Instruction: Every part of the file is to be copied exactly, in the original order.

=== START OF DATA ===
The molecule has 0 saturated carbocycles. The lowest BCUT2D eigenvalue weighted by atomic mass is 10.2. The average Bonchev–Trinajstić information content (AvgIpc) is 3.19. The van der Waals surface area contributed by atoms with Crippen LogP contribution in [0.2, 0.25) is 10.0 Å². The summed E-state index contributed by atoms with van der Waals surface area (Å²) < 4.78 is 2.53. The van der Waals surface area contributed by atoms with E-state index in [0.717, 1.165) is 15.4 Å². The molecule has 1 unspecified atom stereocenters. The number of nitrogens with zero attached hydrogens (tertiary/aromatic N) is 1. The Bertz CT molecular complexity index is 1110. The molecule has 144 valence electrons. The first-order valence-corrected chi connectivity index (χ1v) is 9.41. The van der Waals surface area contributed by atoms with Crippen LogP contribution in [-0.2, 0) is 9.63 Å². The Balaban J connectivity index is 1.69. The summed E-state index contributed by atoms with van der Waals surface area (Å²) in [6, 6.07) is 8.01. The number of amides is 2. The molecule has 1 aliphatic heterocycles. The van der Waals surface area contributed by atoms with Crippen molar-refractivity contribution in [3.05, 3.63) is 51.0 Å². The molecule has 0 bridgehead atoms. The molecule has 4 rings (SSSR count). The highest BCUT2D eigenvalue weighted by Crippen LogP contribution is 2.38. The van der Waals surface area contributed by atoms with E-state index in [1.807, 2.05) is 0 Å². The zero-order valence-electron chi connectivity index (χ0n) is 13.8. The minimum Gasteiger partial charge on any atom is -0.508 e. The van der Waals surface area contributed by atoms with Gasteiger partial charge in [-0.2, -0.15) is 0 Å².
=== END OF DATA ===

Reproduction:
The molecule has 0 saturated carbocycles. The lowest BCUT2D eigenvalue weighted by atomic mass is 10.2. The average Bonchev–Trinajstić information content (AvgIpc) is 3.19. The van der Waals surface area contributed by atoms with Crippen LogP contribution in [0.2, 0.25) is 10.0 Å². The summed E-state index contributed by atoms with van der Waals surface area (Å²) < 4.78 is 2.53. The van der Waals surface area contributed by atoms with E-state index in [0.717, 1.165) is 15.4 Å². The molecule has 1 unspecified atom stereocenters. The number of nitrogens with zero attached hydrogens (tertiary/aromatic N) is 1. The Bertz CT molecular complexity index is 1110. The molecule has 144 valence electrons. The first-order valence-corrected chi connectivity index (χ1v) is 9.41. The van der Waals surface area contributed by atoms with Crippen LogP contribution in [-0.2, 0) is 9.63 Å². The Balaban J connectivity index is 1.69. The summed E-state index contributed by atoms with van der Waals surface area (Å²) in [6, 6.07) is 8.01. The number of amides is 2. The molecule has 1 aliphatic heterocycles. The van der Waals surface area contributed by atoms with Crippen molar-refractivity contribution in [3.05, 3.63) is 51.0 Å². The molecule has 0 bridgehead atoms. The molecule has 4 rings (SSSR count). The highest BCUT2D eigenvalue weighted by Crippen LogP contribution is 2.38. The van der Waals surface area contributed by atoms with E-state index in [1.807, 2.05) is 0 Å². The zero-order valence-electron chi connectivity index (χ0n) is 13.8. The minimum Gasteiger partial charge on any atom is -0.508 e. The van der Waals surface area contributed by atoms with Gasteiger partial charge in [-0.2, -0.15) is 0 Å².